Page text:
TEN CHILDREN'S BOOKS THAT EVERYONE MUST READ

"No book is really worth reading at the age of ten which is not equally--and often far more--worth reading at the age of fifty and beyond." ~C.S. Lewis

We love books and want to share some of our favorite children's titles that have been enjoyed by the adults in our family as well. The first two are for the littles.  One is a Dr. Seuss that most have not even heard of, and the other is about the fun a little girl has with a cardboard refrigerator box. Such good stuff!

We are also huge fans of audio books and own many, many Hank the Cowdog CDs. Every single one of them is hilarious for kids and adults. Honestly, much of the humor may be lost on the kids, but they will still love Hank, Grover, Rip, Snort, Sally Mae, and the rest of the characters on the farm. No child--especially from the south--should grow up without a good dose of Hank the Cowdog. We quote him regularly around our house. You can listen to a sample here.

The other three books below have been read aloud several times over the years, and every child has loved them all. 

We first listened to Inkheart on audio, fabulously read by the author, and have since lost track of how many times Tessa has read it and Mara Daughter of the Nile. Both books went with her to college and secured their spots of honor on her bookshelf.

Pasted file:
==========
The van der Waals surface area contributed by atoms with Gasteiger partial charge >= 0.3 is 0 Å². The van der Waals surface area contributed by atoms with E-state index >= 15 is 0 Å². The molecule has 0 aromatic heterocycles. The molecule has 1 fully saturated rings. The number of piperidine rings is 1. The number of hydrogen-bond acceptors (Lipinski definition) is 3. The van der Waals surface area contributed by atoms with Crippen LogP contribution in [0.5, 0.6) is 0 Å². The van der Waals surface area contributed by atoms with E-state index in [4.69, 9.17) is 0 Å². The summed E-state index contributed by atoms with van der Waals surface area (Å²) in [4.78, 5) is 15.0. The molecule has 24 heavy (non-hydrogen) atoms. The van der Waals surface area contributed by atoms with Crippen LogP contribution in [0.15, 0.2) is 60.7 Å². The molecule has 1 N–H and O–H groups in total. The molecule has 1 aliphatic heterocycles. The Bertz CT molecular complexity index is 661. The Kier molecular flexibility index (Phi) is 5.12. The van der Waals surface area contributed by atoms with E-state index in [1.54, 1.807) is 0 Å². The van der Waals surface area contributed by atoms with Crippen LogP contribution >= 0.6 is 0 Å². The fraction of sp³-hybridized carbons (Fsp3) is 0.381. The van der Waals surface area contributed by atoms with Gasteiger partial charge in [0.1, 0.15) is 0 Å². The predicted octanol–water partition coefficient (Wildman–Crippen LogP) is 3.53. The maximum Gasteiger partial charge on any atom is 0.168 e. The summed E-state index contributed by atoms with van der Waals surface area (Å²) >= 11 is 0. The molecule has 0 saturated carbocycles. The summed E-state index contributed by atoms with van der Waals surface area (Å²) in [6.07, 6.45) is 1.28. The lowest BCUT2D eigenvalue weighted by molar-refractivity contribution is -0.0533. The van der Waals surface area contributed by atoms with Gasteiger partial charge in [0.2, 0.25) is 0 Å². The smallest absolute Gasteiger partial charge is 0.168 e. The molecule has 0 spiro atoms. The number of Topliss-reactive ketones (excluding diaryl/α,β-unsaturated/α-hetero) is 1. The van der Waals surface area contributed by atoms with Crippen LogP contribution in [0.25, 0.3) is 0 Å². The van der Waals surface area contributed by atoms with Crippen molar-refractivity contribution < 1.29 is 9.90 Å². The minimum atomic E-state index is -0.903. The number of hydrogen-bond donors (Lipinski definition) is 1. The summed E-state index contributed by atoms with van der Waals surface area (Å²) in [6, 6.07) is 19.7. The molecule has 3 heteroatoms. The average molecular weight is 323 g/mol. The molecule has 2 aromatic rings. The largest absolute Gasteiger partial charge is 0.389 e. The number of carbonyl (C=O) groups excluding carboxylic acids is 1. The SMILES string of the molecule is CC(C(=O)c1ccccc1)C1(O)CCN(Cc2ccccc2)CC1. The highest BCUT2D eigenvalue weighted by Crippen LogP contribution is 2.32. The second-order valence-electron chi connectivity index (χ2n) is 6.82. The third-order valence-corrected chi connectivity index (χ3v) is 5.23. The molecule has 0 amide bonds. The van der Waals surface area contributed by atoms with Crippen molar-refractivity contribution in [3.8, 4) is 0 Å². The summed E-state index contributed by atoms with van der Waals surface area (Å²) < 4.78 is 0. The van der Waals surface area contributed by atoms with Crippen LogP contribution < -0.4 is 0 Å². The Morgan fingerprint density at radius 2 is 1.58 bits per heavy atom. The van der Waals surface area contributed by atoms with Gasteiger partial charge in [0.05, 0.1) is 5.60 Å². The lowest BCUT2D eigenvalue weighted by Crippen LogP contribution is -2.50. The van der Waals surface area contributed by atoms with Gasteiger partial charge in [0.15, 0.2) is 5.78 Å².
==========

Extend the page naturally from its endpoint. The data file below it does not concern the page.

I just finished reading Brighty of the Grand Canyon to my granddaughter and two of her friends, and can tell you that it has now become one of my all-time favorites, too! I can't believe I did not read it sooner! Of course, Misty of Chincoteague by the same author is also a winner!

Every one of these books just makes us smile and not just because they are so wonderfully written. They bring back so many memories--of times and places and feelings. We agree with what Cornelia Funke wrote in Inkheart:

 

"If you take a book with you on a journey," Mo had said when he put the first one in her box, "an odd thing happens: The book begins collecting your memories. And forever after you have only to open that book to be back where you first read it. It will all come into your mind with the very first words: the sights you saw in that place, what it smelled like, the ice cream you ate while you were reading it . . . yes, books are like flypaper—memories cling to the printed page better than anything else."

In one of the chapters of my book, Little Cabin on the Trail, I write about how important it is to make the memory of reading aloud with children and grandchildren. You can get a copy here or by clicking on the graphic on the sidebar.